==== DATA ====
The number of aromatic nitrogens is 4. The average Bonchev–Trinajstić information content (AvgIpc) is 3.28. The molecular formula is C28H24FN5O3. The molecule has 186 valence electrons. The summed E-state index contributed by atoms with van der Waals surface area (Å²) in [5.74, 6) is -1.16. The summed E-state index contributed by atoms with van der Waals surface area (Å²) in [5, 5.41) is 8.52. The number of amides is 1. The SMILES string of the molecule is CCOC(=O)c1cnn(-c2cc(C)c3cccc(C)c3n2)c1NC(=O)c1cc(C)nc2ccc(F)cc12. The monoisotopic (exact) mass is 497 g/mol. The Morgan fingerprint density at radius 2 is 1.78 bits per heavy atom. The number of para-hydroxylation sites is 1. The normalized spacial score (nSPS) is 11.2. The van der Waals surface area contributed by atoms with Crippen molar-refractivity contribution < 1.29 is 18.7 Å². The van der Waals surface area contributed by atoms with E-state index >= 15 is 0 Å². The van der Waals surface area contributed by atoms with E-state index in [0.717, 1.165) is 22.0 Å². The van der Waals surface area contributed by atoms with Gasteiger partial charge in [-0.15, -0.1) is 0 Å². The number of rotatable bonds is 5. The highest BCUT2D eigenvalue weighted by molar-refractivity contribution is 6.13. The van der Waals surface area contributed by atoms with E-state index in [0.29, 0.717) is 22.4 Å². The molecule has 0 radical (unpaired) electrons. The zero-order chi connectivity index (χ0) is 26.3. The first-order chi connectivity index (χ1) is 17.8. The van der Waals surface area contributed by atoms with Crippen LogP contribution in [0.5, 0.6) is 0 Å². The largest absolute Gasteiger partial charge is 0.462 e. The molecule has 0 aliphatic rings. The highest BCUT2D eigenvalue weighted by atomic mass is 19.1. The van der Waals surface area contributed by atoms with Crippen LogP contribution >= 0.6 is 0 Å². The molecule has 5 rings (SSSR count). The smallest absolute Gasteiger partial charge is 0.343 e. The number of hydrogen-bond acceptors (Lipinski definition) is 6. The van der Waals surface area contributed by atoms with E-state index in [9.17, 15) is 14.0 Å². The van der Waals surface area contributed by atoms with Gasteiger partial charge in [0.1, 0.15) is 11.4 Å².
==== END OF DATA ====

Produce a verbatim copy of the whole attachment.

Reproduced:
The number of aromatic nitrogens is 4. The average Bonchev–Trinajstić information content (AvgIpc) is 3.28. The molecular formula is C28H24FN5O3. The molecule has 186 valence electrons. The summed E-state index contributed by atoms with van der Waals surface area (Å²) in [5.74, 6) is -1.16. The summed E-state index contributed by atoms with van der Waals surface area (Å²) in [5, 5.41) is 8.52. The number of amides is 1. The SMILES string of the molecule is CCOC(=O)c1cnn(-c2cc(C)c3cccc(C)c3n2)c1NC(=O)c1cc(C)nc2ccc(F)cc12. The monoisotopic (exact) mass is 497 g/mol. The Morgan fingerprint density at radius 2 is 1.78 bits per heavy atom. The number of para-hydroxylation sites is 1. The normalized spacial score (nSPS) is 11.2. The van der Waals surface area contributed by atoms with Crippen molar-refractivity contribution < 1.29 is 18.7 Å². The van der Waals surface area contributed by atoms with E-state index >= 15 is 0 Å². The van der Waals surface area contributed by atoms with E-state index in [0.717, 1.165) is 22.0 Å². The van der Waals surface area contributed by atoms with Gasteiger partial charge in [-0.15, -0.1) is 0 Å². The number of rotatable bonds is 5. The highest BCUT2D eigenvalue weighted by molar-refractivity contribution is 6.13. The van der Waals surface area contributed by atoms with E-state index in [0.29, 0.717) is 22.4 Å². The molecule has 0 radical (unpaired) electrons. The zero-order chi connectivity index (χ0) is 26.3. The first-order chi connectivity index (χ1) is 17.8. The van der Waals surface area contributed by atoms with Crippen LogP contribution in [0.5, 0.6) is 0 Å². The largest absolute Gasteiger partial charge is 0.462 e. The molecule has 0 aliphatic rings. The highest BCUT2D eigenvalue weighted by atomic mass is 19.1. The van der Waals surface area contributed by atoms with Crippen LogP contribution >= 0.6 is 0 Å². The molecule has 5 rings (SSSR count). The smallest absolute Gasteiger partial charge is 0.343 e. The number of hydrogen-bond acceptors (Lipinski definition) is 6. The van der Waals surface area contributed by atoms with E-state index in [9.17, 15) is 14.0 Å². The van der Waals surface area contributed by atoms with Gasteiger partial charge in [0.1, 0.15) is 11.4 Å².